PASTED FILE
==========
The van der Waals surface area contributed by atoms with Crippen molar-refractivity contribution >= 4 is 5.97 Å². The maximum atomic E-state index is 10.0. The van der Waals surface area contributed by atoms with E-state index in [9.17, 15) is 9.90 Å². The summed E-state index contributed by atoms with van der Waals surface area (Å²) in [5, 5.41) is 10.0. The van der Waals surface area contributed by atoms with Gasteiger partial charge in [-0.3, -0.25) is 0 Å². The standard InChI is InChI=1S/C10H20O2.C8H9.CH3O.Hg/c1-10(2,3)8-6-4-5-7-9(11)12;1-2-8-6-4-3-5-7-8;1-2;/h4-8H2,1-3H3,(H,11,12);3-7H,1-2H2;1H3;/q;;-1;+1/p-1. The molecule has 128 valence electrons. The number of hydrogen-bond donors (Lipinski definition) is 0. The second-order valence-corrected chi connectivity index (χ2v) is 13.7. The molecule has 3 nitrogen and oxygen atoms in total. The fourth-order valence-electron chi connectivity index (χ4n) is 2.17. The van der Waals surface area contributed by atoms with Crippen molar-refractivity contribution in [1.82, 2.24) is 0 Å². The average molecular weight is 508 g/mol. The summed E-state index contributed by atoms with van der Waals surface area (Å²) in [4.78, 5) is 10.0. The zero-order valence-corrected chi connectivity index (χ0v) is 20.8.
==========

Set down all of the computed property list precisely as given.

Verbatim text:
The van der Waals surface area contributed by atoms with Crippen molar-refractivity contribution >= 4 is 5.97 Å². The maximum atomic E-state index is 10.0. The van der Waals surface area contributed by atoms with E-state index in [9.17, 15) is 9.90 Å². The summed E-state index contributed by atoms with van der Waals surface area (Å²) in [5, 5.41) is 10.0. The van der Waals surface area contributed by atoms with Gasteiger partial charge in [-0.3, -0.25) is 0 Å². The standard InChI is InChI=1S/C10H20O2.C8H9.CH3O.Hg/c1-10(2,3)8-6-4-5-7-9(11)12;1-2-8-6-4-3-5-7-8;1-2;/h4-8H2,1-3H3,(H,11,12);3-7H,1-2H2;1H3;/q;;-1;+1/p-1. The molecule has 128 valence electrons. The number of hydrogen-bond donors (Lipinski definition) is 0. The second-order valence-corrected chi connectivity index (χ2v) is 13.7. The molecule has 3 nitrogen and oxygen atoms in total. The fourth-order valence-electron chi connectivity index (χ4n) is 2.17. The van der Waals surface area contributed by atoms with Crippen molar-refractivity contribution in [1.82, 2.24) is 0 Å². The average molecular weight is 508 g/mol. The summed E-state index contributed by atoms with van der Waals surface area (Å²) in [4.78, 5) is 10.0. The zero-order valence-corrected chi connectivity index (χ0v) is 20.8.